What the Supply Chain Act means for your production

Jan Silanoglu
Jan Silanoglu
11/15/2022

Reading Time: 5 min.

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In January 2023, the Supply Chain Act comes into force: we reveal what it means for your production.

In January 2023, the Supply Chain Act will come into force, which is intended to improve the protection of human rights in global supply chains. We summarize the most important info’s and reveal what it means for your production.

Global value chains account for around 80 % of worldwide trade. No other industrialized nation is as intensively involved in international supply chains as Germany. However, long, and unmanageable supply chains can lead to neglect of working conditions and human rights.

What does the Supply Chain Act regulate?

The new Supply Chain Act aims to strengthen the protection of human rights in global supply chains. To this end, the legislation, also known as the Supply Chain Due Diligence Act, sets out clear due diligence obligations for companies that must be implemented. Having already been passed by the Bundestag in June 2021 and approved by the Bundesrat shortly afterwards, it will come into force on January 1, 2023.

Who is affected by the Supply Chain Due Diligence Act?

The Supply Chain Due Diligence Act affects all companies that have their head office, principal place of business, administrative headquarters, registered office, or branch office in Germany. The Supply Chain Due Diligence Act will gradually affect the following company sizes:

  • As of January 2023

Companies with more than 3,000 employees

  • As of 2024

Companies with more than 1,000 employees

What is the aim of the Supply Chain Act?

The Supply Chain Act aims to ensure that fundamental human rights standards are seen in the global supply chains of German companies - such as the ban on child and forced labor.

Equally relevant are disregard for occupational health and safety as well as aspects of environmental protection - for example, when harmful environmental impacts (such as poisoned water) jeopardize the protection of human health.

What due diligence requirements must be met?

The Supply Chain Act describes in detail which prevention and remediation measures are necessary for compliance. To this end, it obliges companies to have defined complaints procedures and regular reporting. The foundation is the establishment of a risk management system to identify, reduce or completely avoid possible impairments to human rights.

It is important to note that the companies concerned bear responsibility for the entire global supply chain, which includes all domestic and foreign steps from the raw material to the finished product. In addition, the due diligence obligations at the direct supplier only apply on an ad hoc basis. In addition, the own company must also become aware of a possible violation.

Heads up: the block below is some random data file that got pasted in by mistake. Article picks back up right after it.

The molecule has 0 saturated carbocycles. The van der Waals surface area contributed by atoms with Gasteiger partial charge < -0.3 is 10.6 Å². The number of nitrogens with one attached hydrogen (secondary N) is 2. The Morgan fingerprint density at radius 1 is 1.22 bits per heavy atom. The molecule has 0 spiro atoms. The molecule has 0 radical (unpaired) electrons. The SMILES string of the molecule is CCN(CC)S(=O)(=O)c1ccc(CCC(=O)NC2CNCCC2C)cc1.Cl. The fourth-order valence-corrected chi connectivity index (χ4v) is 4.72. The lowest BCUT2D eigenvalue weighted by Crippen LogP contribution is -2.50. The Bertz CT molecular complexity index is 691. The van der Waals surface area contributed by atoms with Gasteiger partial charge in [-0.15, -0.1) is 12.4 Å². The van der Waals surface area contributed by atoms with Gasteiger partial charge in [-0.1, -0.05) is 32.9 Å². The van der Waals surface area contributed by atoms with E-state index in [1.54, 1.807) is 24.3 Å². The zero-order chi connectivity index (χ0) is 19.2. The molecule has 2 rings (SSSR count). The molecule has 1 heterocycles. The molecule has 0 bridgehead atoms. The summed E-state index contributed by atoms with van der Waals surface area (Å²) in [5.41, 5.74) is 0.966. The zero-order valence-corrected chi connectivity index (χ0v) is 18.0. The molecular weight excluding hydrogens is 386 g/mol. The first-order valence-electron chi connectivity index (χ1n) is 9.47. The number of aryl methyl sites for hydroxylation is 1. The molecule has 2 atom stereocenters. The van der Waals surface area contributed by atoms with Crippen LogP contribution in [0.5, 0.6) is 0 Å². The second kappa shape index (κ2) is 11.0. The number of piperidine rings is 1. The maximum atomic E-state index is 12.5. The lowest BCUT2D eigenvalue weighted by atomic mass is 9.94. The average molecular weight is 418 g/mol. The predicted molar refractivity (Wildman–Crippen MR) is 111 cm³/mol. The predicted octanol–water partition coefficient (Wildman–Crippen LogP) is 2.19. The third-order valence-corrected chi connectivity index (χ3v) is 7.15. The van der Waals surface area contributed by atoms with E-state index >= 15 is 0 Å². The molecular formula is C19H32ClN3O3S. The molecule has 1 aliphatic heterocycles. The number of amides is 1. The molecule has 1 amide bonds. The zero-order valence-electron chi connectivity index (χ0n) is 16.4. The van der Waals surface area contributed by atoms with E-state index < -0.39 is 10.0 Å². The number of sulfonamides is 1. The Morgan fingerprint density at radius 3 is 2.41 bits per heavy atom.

What concrete measures need to be implemented?

Affected companies must implement the following measures for themselves as well as for their direct and indirect suppliers:

  • Adopt a policy statement on respect for human rights

  • Conduct risk analyses to identify adverse impacts on human rights

  • Establish a grievance mechanism

  • Publish transparent and public reports

  • Take immediate remedial action in case of a domestic violation

  • In case of a supplier violation, set up a plan for prevention

  • Anchor proper prevention measures (e.g., through joint industry initiatives)

Who checks compliance with the Supply Chain Act?

The Federal Office of Economics and Export Control (BAFA) verifies compliance with the Supply Chain Act. To this end, the established authority checks the company reports to be given annually, investigates complaints sent and imposes sanctions in case of emergency.

The fines can be up to 8 million euros or up to 2% of global annual sales. However, the turnover-based fine framework only applies to companies with annual sales of more than €400 million. In addition, it is possible to exclude companies above a certain acceptable level additionally and for up to three years from being awarded public contracts.

Will there be any impact on delivery times or costs?

Since the Supply Chain Act addresses human rights compliance and aspects of occupational health and safety and environmental protection, but does not directly address immediate production or logistics, there is unlikely to be a direct impact on delivery times.

As far as costs are concerned, it is difficult to make a prediction. Inevitably, of course, compliance with due diligence requirements will result in added expense.

Still have questions about the Supply Chain Act? Ask Line Up!

However, it comes about, the Supply Chain Act puts German companies under an obligation to keep an overview of their global supply chain and strengthen human rights.

This is a challenge, but also a complex one in some circumstances. That is why it is even more important to have a partner who can provide you with advice and support. Ask us, the Line Up Team - we can support you when it comes to international sourcing and compliance with the upcoming Supply Chain Act.

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